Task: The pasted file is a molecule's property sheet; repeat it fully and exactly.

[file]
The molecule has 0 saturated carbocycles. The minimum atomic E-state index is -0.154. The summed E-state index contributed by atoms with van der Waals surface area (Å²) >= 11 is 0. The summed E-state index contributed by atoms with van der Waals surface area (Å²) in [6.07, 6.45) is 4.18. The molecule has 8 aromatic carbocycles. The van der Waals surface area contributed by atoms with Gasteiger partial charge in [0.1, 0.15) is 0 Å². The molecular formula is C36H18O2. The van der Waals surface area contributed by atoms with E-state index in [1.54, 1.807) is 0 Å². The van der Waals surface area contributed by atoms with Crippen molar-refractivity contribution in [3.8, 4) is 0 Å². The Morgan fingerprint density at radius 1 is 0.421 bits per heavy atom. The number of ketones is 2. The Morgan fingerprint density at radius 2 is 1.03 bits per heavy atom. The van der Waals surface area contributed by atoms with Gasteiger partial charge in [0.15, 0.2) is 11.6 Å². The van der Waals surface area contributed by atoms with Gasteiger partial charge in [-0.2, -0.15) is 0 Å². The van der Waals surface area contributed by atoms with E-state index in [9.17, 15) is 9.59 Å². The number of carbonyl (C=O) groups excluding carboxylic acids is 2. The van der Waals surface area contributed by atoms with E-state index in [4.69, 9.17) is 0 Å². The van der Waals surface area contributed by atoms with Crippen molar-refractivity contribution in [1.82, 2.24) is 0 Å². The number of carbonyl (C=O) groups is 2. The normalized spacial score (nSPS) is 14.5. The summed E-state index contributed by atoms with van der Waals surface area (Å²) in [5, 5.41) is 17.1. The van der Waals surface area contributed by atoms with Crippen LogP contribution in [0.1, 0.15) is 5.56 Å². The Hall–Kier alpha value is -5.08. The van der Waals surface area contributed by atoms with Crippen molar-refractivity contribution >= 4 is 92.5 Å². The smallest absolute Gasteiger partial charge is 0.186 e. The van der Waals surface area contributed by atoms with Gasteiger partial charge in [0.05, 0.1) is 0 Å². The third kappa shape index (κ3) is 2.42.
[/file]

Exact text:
The molecule has 0 saturated carbocycles. The minimum atomic E-state index is -0.154. The summed E-state index contributed by atoms with van der Waals surface area (Å²) >= 11 is 0. The summed E-state index contributed by atoms with van der Waals surface area (Å²) in [6.07, 6.45) is 4.18. The molecule has 8 aromatic carbocycles. The van der Waals surface area contributed by atoms with Gasteiger partial charge in [0.1, 0.15) is 0 Å². The molecular formula is C36H18O2. The van der Waals surface area contributed by atoms with E-state index in [1.54, 1.807) is 0 Å². The van der Waals surface area contributed by atoms with Crippen molar-refractivity contribution in [3.8, 4) is 0 Å². The Morgan fingerprint density at radius 1 is 0.421 bits per heavy atom. The number of ketones is 2. The Morgan fingerprint density at radius 2 is 1.03 bits per heavy atom. The van der Waals surface area contributed by atoms with Gasteiger partial charge in [0.15, 0.2) is 11.6 Å². The van der Waals surface area contributed by atoms with Gasteiger partial charge in [-0.2, -0.15) is 0 Å². The van der Waals surface area contributed by atoms with E-state index in [9.17, 15) is 9.59 Å². The number of carbonyl (C=O) groups excluding carboxylic acids is 2. The van der Waals surface area contributed by atoms with E-state index in [4.69, 9.17) is 0 Å². The van der Waals surface area contributed by atoms with Crippen molar-refractivity contribution in [1.82, 2.24) is 0 Å². The number of carbonyl (C=O) groups is 2. The normalized spacial score (nSPS) is 14.5. The summed E-state index contributed by atoms with van der Waals surface area (Å²) in [5, 5.41) is 17.1. The van der Waals surface area contributed by atoms with Crippen LogP contribution in [0.1, 0.15) is 5.56 Å². The Hall–Kier alpha value is -5.08. The van der Waals surface area contributed by atoms with Crippen molar-refractivity contribution >= 4 is 92.5 Å². The smallest absolute Gasteiger partial charge is 0.186 e. The van der Waals surface area contributed by atoms with Gasteiger partial charge in [0.05, 0.1) is 0 Å². The third kappa shape index (κ3) is 2.42.